This short psalm ends with words about God’s rule and laws. “Your testimonies are very sure; holiness adorns your house, O Lord, for ever.” [Verse 6] God is Holy and in the hymn book we use at St. Dunstan’s Church, one of the hymns we sing makes that very clear: “Holy, holy, holy is the Lord, holy is the Lord God, almighty.” [285 in “Complete Anglican Hymns Old & New.”] In the Old Testament, including the Book of Psalms, that holiness implies separateness. God is ‘other’ who lives in heaven apart from we who live on the earth. The Holy God chooses when He intervenes in our lives, as He did, for example, through the leadership of Moses at the Exodus. Then, as they journeyed to the land which He promised them, God intervened again by giving the People His testimonies, or moral laws, known as the Ten Commandments. Being chosen by God, they are very privileged but, as always, that comes with great responsibility which is fulfilled if and when they obey His laws.

You have established your throne, O Lord, above the chaos of this world:
may your truth, which is from everlasting, be ours for ever and ever; through Jesus Christ our Lord.

[Prayer at the end of Psalm 93 in Common Worship, Daily Prayer]

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Good Lord, deliver me

A Reflection on Psalm 70 by Canon Rob,
November 12th, Remembrance Sunday

If you watch any of Sir David Attenborough’s programmes you will see how brutal life can be for those who are vulnerable. A big cat, for example, killing a young impala or zebra. A great white shark catching a seal pup. We watch such events and a natural reaction is often to think they are cruel until we are told that the big cat kills to feed her young and the shark will only kill enough to satisfy its hunger and we have some sympathy and understanding.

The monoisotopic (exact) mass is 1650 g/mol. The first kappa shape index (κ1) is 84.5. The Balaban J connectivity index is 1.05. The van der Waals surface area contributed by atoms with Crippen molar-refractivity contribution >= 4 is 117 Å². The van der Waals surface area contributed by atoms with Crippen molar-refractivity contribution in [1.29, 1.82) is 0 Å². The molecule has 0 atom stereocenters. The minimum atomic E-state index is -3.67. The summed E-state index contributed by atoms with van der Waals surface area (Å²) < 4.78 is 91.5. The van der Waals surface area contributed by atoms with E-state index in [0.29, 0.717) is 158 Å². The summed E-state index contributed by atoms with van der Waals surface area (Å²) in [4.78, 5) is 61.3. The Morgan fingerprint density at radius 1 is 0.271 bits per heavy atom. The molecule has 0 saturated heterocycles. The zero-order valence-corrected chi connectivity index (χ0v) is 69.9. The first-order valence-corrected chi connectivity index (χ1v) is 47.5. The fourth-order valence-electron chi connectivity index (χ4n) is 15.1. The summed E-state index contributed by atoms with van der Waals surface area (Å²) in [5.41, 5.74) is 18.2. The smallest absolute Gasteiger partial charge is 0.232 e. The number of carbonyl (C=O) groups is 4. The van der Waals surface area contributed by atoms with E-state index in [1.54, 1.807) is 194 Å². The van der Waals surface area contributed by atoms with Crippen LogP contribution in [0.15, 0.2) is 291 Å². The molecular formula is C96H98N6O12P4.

Psalm 70 is an urgent plea for help by someone who is vulnerable, whose life is in danger. The opening words, also used during Mattins and Evensong in the 1662 Prayer Book, show how terrifying the situation is: “O God, make speed to save me; O Lord, make haste to help me.” The author’s life is in danger from those who seek his life. [See verse 2] He is terrified and the only thing left is to turn to God for help. On this Remembrance Sunday, I recall that my father once told me how, during World War II, fellow soldiers who seldom thought of God, prayed to Him to spare their lives, just as the psalmist did. Also, one of my commentaries on this psalm refers to bullying and reading it I recall the many times I was bullied at school. Being physically small I was vulnerable: an easy prey to those boys who were much bigger than me. So, reflecting upon Psalm 70, I have a lot of sympathy with the author. You may find yourself doing the same. Wars and bullying are repugnant and their roots are similar: fear and the need to intimidate and control “the other.” As you reflect on today’s psalm can I encourage to pray for peace, for those who are vulnerable and bullied and for those who perpetrate acts of violence wherever they take place?